The Golden Age of the Automobile in Brownsville

My brother, Allen, would round the corner a half block from our house in his 1968 Pontiac GTO. His dual muffler pack would announce its arrival before him getting there. We called it the Golden GTO (Goat).

We grew up in Brownsville, PA., in the 50s and 60s. It was often said in earlier days that Pittsburgh would never amount to anything because it was too close to Brownsville. We never knew if that was true or just an old wives’ tale.

General Motors came out with the GTO and Ford Mustang in 1964 Camaro in 1966. The age of speed and power in the automobile industry was upon us. I don’t remember my brother’s GTO horsepower, but it would make the teeth of green new dealers chatter if I told you. It was a simpler time back then. You did not have to worry about noise pollution; the louder, the better, and more heads it turned. We did not have to worry about catalytic converters and our carbon footprint to curb air pollution because the EPA didn’t exist until 1970. You didn’t have to think about gas prices, as the average gallon cost was 34 cents. We did not have to be concerned about supply-chain problems as everything, from the tires up, was made in the USA.

My brother would drive down the street and rattle through his four-speed transmission on the floor, and his muffler would crescendo like a perfectly tuned orchestra. It was as if he made a fashion statement every time he accelerated. It was as if the power cars of the day had their own mystique and personality and most were faithful to a brand, be it General Motors, Ford, or Chrysler.

After my brother got his GTO, I inherited his 1955 Chevy, which was an automotive cultural icon on its own.  My brother drove it for a long time with just a primer gray paint finish, a trend in that day.  People referred to it as the “Gray Ghost.”  He converted it from a three-speed shifter on the column to Hurst three-speed floor shifter.  Floor shifting was considered the new or novel way to go.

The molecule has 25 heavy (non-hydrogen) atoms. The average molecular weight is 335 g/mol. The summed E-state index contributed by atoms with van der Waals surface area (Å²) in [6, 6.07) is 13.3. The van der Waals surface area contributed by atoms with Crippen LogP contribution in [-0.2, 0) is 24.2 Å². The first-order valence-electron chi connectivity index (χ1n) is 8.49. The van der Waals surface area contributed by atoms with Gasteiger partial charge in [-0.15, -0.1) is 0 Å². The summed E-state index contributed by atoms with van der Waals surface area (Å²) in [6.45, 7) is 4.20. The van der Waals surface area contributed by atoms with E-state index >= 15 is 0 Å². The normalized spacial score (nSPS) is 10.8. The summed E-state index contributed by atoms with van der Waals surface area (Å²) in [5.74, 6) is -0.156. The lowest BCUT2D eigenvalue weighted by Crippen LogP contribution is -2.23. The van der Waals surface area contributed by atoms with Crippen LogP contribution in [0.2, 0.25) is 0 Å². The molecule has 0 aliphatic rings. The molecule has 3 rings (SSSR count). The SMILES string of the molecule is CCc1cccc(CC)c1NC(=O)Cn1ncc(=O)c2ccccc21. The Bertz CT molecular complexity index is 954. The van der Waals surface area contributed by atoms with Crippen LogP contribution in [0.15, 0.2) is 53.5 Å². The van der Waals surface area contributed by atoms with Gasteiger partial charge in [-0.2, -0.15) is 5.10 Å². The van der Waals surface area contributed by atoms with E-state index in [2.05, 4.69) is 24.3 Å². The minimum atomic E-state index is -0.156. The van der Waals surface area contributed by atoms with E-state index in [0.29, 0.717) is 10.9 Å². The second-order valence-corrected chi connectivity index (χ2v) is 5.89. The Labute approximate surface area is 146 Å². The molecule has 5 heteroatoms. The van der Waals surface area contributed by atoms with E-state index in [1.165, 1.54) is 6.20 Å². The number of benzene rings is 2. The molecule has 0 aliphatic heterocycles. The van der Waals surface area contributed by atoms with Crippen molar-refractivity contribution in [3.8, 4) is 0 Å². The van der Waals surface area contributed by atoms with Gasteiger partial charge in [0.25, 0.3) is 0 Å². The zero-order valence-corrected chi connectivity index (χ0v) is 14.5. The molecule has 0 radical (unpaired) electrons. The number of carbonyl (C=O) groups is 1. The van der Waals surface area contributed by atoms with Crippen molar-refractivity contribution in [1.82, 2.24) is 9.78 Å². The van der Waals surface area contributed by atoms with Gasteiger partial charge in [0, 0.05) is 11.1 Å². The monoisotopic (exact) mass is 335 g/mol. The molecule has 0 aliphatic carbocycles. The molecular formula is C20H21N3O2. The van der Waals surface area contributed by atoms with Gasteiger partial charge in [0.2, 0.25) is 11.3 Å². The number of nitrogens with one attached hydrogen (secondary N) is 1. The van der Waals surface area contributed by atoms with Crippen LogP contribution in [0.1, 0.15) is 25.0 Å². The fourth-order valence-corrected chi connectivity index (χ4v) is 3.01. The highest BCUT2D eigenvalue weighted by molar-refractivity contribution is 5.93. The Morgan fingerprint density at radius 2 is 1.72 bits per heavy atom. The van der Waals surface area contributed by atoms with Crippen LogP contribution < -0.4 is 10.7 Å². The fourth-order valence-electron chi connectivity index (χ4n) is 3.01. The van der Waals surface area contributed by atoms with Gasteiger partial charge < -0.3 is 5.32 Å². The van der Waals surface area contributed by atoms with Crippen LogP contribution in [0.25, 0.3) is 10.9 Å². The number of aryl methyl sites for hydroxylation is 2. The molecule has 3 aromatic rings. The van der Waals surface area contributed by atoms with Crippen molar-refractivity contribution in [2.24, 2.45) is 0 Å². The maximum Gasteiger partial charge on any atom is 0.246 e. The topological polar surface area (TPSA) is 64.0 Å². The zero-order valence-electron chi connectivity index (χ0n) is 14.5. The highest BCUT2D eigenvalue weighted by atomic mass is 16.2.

It was the hot car of the late 50s and early 60s, but not so literally hot. The heater would take a long time to heat up. I commuted to college at California State College, PennWest California today, located in California, PA, a trip of about five or six miles.  Mornings in the winter trimester could be at or below 0 degrees Fahrenheit.  On these cold mornings, I would crank up my Chevy and head out to school.  About the time that I pulled into the college parking lot the heater was just starting to blow hot air. That afternoon as the shadows were increasing and the temperature dropping on those short winter days, I drove home. About the time I pulled into the curb at 521 Green Street, you guessed it, I just started to feel the warm air from the heater. Needless to say, I never took off my winter gloves or earmuffs on these trips.

This car did not have power steering or power brakes; the only thing power about them was the strength of your arms or legs. If you were not claustrophobic, you would be after you rode in the back seat, but what it lacked in creature comforts, it made up with moxy. Most kids wanted to drive a 55 Chevy. We did not know anything about the luxury features of a car, so, what we did not know, did not hurt us. We just knew we had a car with a big engine and loud muffler that turned heads and got you from one place to another, and that was enough. Just how it was in those days.

The OPEC oil embargo in 1973 changed all this. Gas prices spiked, cars and engines got smaller, and the power car was gone. New cars started to be manufactured that were better designed more efficient, but maybe I am just getting old: but the new automobiles seem to lack that mystique of the cars of the 50s and 60s. These classic vehicles will never return, yet it is still fun for us war babies and baby boomers to remember the golden age of the automobile.

I can still hear to this day the roll of thunder of the Golden GTO as it rumbled down the street.

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